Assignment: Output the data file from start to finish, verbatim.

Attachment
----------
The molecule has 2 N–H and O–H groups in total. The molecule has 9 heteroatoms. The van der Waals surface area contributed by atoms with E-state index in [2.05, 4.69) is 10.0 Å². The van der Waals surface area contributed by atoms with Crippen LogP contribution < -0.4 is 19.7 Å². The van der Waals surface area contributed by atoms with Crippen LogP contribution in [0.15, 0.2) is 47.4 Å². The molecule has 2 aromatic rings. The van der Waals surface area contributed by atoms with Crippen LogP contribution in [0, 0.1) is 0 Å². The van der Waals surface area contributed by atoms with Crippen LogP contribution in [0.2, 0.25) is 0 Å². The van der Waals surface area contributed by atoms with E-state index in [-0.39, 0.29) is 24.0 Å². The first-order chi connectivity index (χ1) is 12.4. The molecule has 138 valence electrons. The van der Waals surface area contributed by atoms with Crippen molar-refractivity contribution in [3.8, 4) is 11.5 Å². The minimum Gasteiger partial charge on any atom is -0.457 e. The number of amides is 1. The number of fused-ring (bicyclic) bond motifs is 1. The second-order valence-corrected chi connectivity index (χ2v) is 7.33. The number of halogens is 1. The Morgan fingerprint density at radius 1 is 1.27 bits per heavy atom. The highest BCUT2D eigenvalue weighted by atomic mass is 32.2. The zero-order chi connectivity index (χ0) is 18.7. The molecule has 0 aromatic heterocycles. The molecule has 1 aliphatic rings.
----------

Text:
The molecule has 2 N–H and O–H groups in total. The molecule has 9 heteroatoms. The van der Waals surface area contributed by atoms with E-state index in [2.05, 4.69) is 10.0 Å². The van der Waals surface area contributed by atoms with Crippen LogP contribution < -0.4 is 19.7 Å². The van der Waals surface area contributed by atoms with Crippen LogP contribution in [0.15, 0.2) is 47.4 Å². The molecule has 2 aromatic rings. The van der Waals surface area contributed by atoms with Crippen LogP contribution in [0, 0.1) is 0 Å². The van der Waals surface area contributed by atoms with Crippen LogP contribution in [0.2, 0.25) is 0 Å². The van der Waals surface area contributed by atoms with E-state index in [-0.39, 0.29) is 24.0 Å². The first-order chi connectivity index (χ1) is 12.4. The molecule has 138 valence electrons. The van der Waals surface area contributed by atoms with Crippen molar-refractivity contribution in [3.8, 4) is 11.5 Å². The minimum Gasteiger partial charge on any atom is -0.457 e. The number of amides is 1. The number of fused-ring (bicyclic) bond motifs is 1. The second-order valence-corrected chi connectivity index (χ2v) is 7.33. The number of halogens is 1. The Morgan fingerprint density at radius 1 is 1.27 bits per heavy atom. The highest BCUT2D eigenvalue weighted by atomic mass is 32.2. The zero-order chi connectivity index (χ0) is 18.7. The molecule has 0 aromatic heterocycles. The molecule has 1 aliphatic rings.